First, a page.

Panel rejects banning hog farms on BuffaloLawmakers cite fears of future effects
by Joseph Flaherty
A panel of Arkansas lawmakers on Wednesday rejected proposed rules that would permanently ban medium- and large-scale hog farms from the Buffalo River watershed, dealing a setback to conservationists who have pushed for the measure.
Members of the Legislative Council's Administrative Rules Subcommittee voted not to approve the proposed revisions to Rules Five and Six presented to lawmakers by the Arkansas Division of Environmental Quality.
Lawmakers expressed concerns that the moratorium would create what Sen. Terry Rice, R-Waldron, called "a chilling effect" on agriculture in Arkansas, and raised the idea that similar measures could be enacted to encompass other watersheds within the state.
"It's not that we don't want the clean water. It's just the outcome of this is going to be detrimental to the next generation," Rice said. "And they're already under such a strain right now, you're going to have some young farmers throw up their hands and go do something else."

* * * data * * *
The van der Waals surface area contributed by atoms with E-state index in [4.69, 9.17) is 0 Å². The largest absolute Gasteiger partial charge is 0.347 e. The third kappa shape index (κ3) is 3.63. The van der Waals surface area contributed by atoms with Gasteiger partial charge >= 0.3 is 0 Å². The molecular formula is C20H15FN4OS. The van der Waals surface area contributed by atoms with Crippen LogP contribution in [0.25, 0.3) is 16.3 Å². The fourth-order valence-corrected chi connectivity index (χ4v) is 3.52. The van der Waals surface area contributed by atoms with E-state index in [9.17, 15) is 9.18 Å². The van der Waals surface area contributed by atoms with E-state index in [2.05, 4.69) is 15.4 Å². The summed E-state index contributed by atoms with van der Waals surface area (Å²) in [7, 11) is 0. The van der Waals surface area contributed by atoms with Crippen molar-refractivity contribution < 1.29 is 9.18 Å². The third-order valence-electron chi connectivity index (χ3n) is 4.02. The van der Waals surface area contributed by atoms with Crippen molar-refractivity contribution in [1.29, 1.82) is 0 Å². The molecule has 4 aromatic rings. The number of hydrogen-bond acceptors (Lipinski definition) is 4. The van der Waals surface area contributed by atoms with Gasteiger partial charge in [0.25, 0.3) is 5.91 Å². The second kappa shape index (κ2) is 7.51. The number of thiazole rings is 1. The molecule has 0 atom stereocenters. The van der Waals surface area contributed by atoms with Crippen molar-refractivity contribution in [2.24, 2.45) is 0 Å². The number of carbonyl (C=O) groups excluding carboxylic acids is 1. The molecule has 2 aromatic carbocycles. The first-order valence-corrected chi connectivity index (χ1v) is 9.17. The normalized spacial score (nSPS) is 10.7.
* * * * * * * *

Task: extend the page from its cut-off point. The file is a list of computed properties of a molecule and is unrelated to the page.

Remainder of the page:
From his perspective, Rice said, there is concern among members of the public about a lack of due process with regard to the permanent moratorium.
In her opening remarks before lawmakers, made by videoconference, Becky Keogh, the Department of Energy and Environment secretary, stressed that the proposed permanent ban maintains protections for the Buffalo River and allows current farming opportunities to continue.
Conservationists in Arkansas fought for years to close C&H Hog Farms, an operation near the Buffalo River, over fears of possible water contamination there. The hog farm was finally shuttered in January.
C&H Hog Farms first obtained a permit under the administration of former Gov. Mike Beebe to house up to 6,503 hogs on Big Creek, a tributary of the Buffalo River.
Environmental advocates said the farming operation posed a threat to water quality in the Buffalo River watershed because of hog feces applied to fields as manure and additional hog waste held in lagoons.
A popular tourist destination and natural heritage site for Arkansas, 135 miles of the Buffalo River became a national park when Congress designated the waterway as the nation's first "national river" in 1972.